Oxford Hills robotics team places second in state competition

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PARIS — For the second consecutive year, a group of eight home-schooled students from Oxford, Norway and Paris took home the second-place Champion’s Award in the Lego League competition Saturday.

Nancy Lynch of Paris, who home schools her children, said that “Pipe Patrol,” the Oxford Hills Homeschool Robotics team, took second place among 60 teams from across Maine.

The team was composed of Joseph Atwater, Nathan Cooper, Daniel Foster, Amber Lynch, Joshua Wezzels, Andy Whynot, Levi Whynot and Lucas Yates.

The competition was held by the FIRST (For Inspiration and Recognition of Science and Technology) Lego League, which presents student teams, ages 9 to 14, with real-world problems to research and attempt to solve. Each team chooses a project, creates a poster and gives an oral presentation.

In 2016, the Oxford Hills Robotics team took home second place and was invited to San Diego to compete against 90 other teams from across the country in the North American Open Championship FIRST Lego League robotics championship.

Lynch said Wednesday that the team didn’t get any awards during the San Diego competition but “learned a lot.”

“For all of us, it was a real eye-opener,” Lynch said. “For the students, it was a sign that they could make it far and accomplish a lot with the effort they put forward.”

At the 18th annual FIRST Lego League championship in Augusta on Saturday, Lynch said, the real-world problem teams had to solve was “Hydro Dynamics.”

“The students had to find a problem in the human water cycle, identify it and come up with an innovative solution to fix it,” Lynch said. “The team chose to do frozen pipes. They found eight or nine different solutions that people currently use to tackle frozen pipes and created their own innovative solution.”

She said the students, with the assistance of a parent, came up with a theoretical model in which a sensor is inserted into pipes through a pinhole and measures the temperature of the water in the pipes.

According to the model, if the water is too cold or too hot in the pipes, an alert is sent to the cellphone of the homeowner.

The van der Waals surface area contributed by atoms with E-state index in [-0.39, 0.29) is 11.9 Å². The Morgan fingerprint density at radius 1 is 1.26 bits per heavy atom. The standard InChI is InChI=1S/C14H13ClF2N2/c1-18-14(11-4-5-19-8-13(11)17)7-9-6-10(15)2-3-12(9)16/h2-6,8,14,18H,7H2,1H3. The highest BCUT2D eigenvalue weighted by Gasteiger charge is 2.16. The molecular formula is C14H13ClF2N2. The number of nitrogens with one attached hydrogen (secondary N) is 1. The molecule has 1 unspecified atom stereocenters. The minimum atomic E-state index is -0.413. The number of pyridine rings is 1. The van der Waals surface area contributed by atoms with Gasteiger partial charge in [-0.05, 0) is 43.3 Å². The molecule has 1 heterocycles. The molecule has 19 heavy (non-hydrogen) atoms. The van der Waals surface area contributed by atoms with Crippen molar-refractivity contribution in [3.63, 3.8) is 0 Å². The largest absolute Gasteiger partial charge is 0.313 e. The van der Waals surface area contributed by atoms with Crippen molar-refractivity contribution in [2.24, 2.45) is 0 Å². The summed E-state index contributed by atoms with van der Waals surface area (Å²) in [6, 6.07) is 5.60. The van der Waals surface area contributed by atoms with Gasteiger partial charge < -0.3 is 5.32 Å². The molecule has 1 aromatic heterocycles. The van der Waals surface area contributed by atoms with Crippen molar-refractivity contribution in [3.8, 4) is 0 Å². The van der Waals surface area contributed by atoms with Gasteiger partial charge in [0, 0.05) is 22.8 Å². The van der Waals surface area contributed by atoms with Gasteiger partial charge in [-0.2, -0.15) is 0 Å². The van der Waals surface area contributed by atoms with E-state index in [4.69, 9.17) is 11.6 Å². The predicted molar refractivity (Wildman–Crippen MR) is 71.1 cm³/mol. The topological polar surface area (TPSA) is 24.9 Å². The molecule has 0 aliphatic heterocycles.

She said that the 2017 team, which only featured one student from the previous year, didn’t expect to win any awards heading into the most recent state championship.

“It was a building year since so many of the students were new to the team,” Lynch said.

“The students were all shocked,” Lynch said. “They’re such a young team. The judges were going through all of the awards and we didn’t hear our name, so we didn’t expect to win anything. Then, during the second-to-last award, they announced us and we were all shocked. It was pretty dramatic.”

Lynch said that she believes the students who participate in the team are “highly motivated and have a real desire to learn,” which has lent to their success over the years.

“We have one child on the team who is amazing at computer programming and he really stepped up to the plate and shared that information with the other teammates,” Lynch said. “We are really blessed with so many talented people who are self-motivated.”

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The Oxford Hills Homeschool Robotics team, named “Pipe Patrol,” celebrates shortly after winning the second-place Champion’s Award at the 18th annual FIRST Lego League state championship at the Augusta Civic Center on Saturday. From left are Daniel Foster, Andy Whynot, Joshua Wessels, Nathan Cooper, Amber Lynch, Joseph Atwater, Levi Whynot and Lucas Yates. (Submitted Photo)

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